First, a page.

All talk, little action: How Trump bungled an opioid fix

The president declared a war on opioids. Opioids are winning

Published March 3, 2018 8:30AM (EST)

 (Getty/Alex Wong/Tomas Nevesely/Salon)
(Getty/Alex Wong/Tomas Nevesely/Salon)

The leading cause of death for Americans under 50 is a drug overdose. Less than a month before President Donald Trump was elected in 2016, he said that there needed to be a plan "to end the opioid epidemic."

Since the announcement last October that opioids were a public health emergency, his administration has yielded no new funds to combat the crisis that has swept America in recent years and claims an average of 115 lives on a daily basis. The recent budget plan passed by Congress for 2019 will eventually usher in new money, but that doesn't help those who need it now.

Trump's plan to fix the opioid crisis has so far been nothing more than lip service, while governors across the nation have pleaded for more resources to no avail. In the past, he's said a border wall would help slow the flow of drugs into the country that has exacerbated the crisis, but dozens of experts have said that a wall would have no impact on the crisis as a whole.

The Office of National Drug Control Policy is still without a leader. The person who was nominated, Rep. Tom Marino, R-Pa., withdrew himself after it was reported that he backed legislation that would make it more difficult for federal agents to pursue pharmaceutical companies responsible for flooding the nation with opioids.

Anything that Trump does about the crisis — which claimed more lives in 2016 than all American casualties in the Vietnam War — that doesn't address aggressively going after the major pharmaceutical corporations that flood regions with drugs and punish the doctors that allow it to happen can't be taken seriously.

Despite the rhetoric, big pharma has done quite well under the Trump administration. Even though Trump said he would be tough on drugmakers, the companies were rewarded with the GOP-led tax plan he signed in December. As a result, nine companies invested a combined total of $50 billion in share buyback programs for investors, while those funds far outweighed any investments into employees and drug research and development.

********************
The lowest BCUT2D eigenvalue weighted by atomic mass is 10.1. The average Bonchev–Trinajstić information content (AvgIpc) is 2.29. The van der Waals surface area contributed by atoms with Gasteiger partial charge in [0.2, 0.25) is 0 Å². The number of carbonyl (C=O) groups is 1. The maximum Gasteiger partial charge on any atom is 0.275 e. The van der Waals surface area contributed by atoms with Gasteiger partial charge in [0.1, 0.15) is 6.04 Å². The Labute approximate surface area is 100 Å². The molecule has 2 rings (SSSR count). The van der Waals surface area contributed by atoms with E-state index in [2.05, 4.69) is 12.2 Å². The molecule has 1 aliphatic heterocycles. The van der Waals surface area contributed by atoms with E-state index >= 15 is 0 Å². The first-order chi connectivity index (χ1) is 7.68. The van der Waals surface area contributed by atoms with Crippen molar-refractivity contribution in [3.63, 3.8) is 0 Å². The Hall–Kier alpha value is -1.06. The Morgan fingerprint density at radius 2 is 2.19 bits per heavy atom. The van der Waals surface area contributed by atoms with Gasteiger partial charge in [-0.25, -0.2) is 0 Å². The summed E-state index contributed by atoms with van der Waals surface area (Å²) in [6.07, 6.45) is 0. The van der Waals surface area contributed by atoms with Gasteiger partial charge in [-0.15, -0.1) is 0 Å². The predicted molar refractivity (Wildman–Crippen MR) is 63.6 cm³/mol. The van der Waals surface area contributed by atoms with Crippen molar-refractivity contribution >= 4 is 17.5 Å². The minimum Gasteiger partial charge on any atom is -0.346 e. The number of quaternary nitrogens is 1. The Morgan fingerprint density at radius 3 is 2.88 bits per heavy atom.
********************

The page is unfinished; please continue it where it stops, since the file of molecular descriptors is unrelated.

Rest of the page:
Doctors have a history of overprescription of opioids. Drugmakers, meanwhile, have a well-documented past of shipping excess amount of pills to places across the country. Take Kermit, West Virginia, for example, which saw 9 million hydrocodone pills flood its town over two years, even though only 392 people live there.

Nonetheless, on Thursday night at the White House opioid summit, the president all but explicitly said that he would battle the epidemic by implementing a tougher law enforcement stance. He suggested "the ultimate penalty" was needed for drug dealers, which corroborated reports from earlier in the week that revealed he had praised the implementation of the death penalty in regards to drugs in other countries.

"We have pushers and drugs dealers, they are killing hundreds and hundreds of people," Trump said at the event. "If you shoot one person, they give you life, they give you the death penalty. These people can kill 2,000, 3,000 people and nothing happens to them."

He added, "Some countries have a very, very tough penalty — the ultimate penalty — and by the way, they have much less of a drug problem than we do."

Just days before the remarks, a senior Trump administration official told Axios that Trump "often jokes about killing drug dealers . . . He’ll say, 'You know the Chinese and Filipinos don’t have a drug problem. They just kill them.'"

Couple the comments with his previously reported conversation in which he praised Philippines President Rodrigo Duterte's handling of drugs in his country, and the reality quickly turns harrowing. The international criminal court launched an inquiry into allegations of crimes against humanity committed by Duterte earlier last month, due to his brutal nationwide drug crackdown, in which he's been accused of "extrajudicial executions and mass murder" of thousands of people.

"I just wanted to congratulate you because I am hearing of the unbelievable job on the drug problem," Trump told him in a leaked transcript of their phone conversation in May of last year.

In other words, Trump's position is less about stopping people from getting illegal drugs and more about enforcing a tough-on-drugs stance in the mold of Jeff Sessions.

Even Trump's less intense remarks and his promises to go after pharmaceutical companies are likely just lip service. Trump on Thursday night also said he would follow the lead of the states and go after pharmaceutical companies who have long engaged in predatory practices.

"That will happen," Trump said. But defense attorneys have likely said this move by the Trump administration is highly unlikely to come to fruition.

"While it is difficult to assign motives to an act of the DOJ, this is a PR move, not a sincere attempt to address the opioid crisis," attorney David Cattie told NBC news.

In order to properly combat the opioid epidemic in America, politicians must challenge the powerful and influential pharmaceutical industry, which has spent more than any other to wield power over Washington. Americans make up about 5 percent of the global population yet consume 81 percent of the world's oxycodone products. That statistic alone should exemplify how uniquely American this problem is.

The time has come to aggressively launch a multi-pronged effort to both ease the opioid epidemic in the country and pursue accountability for those primarily responsible — not people crossing the border, but powerful industry executives.

By Charlie May

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Addiction Donald Trump Opioid Crisis Opioid Abuse Opioids President Donald Trump Trump Administration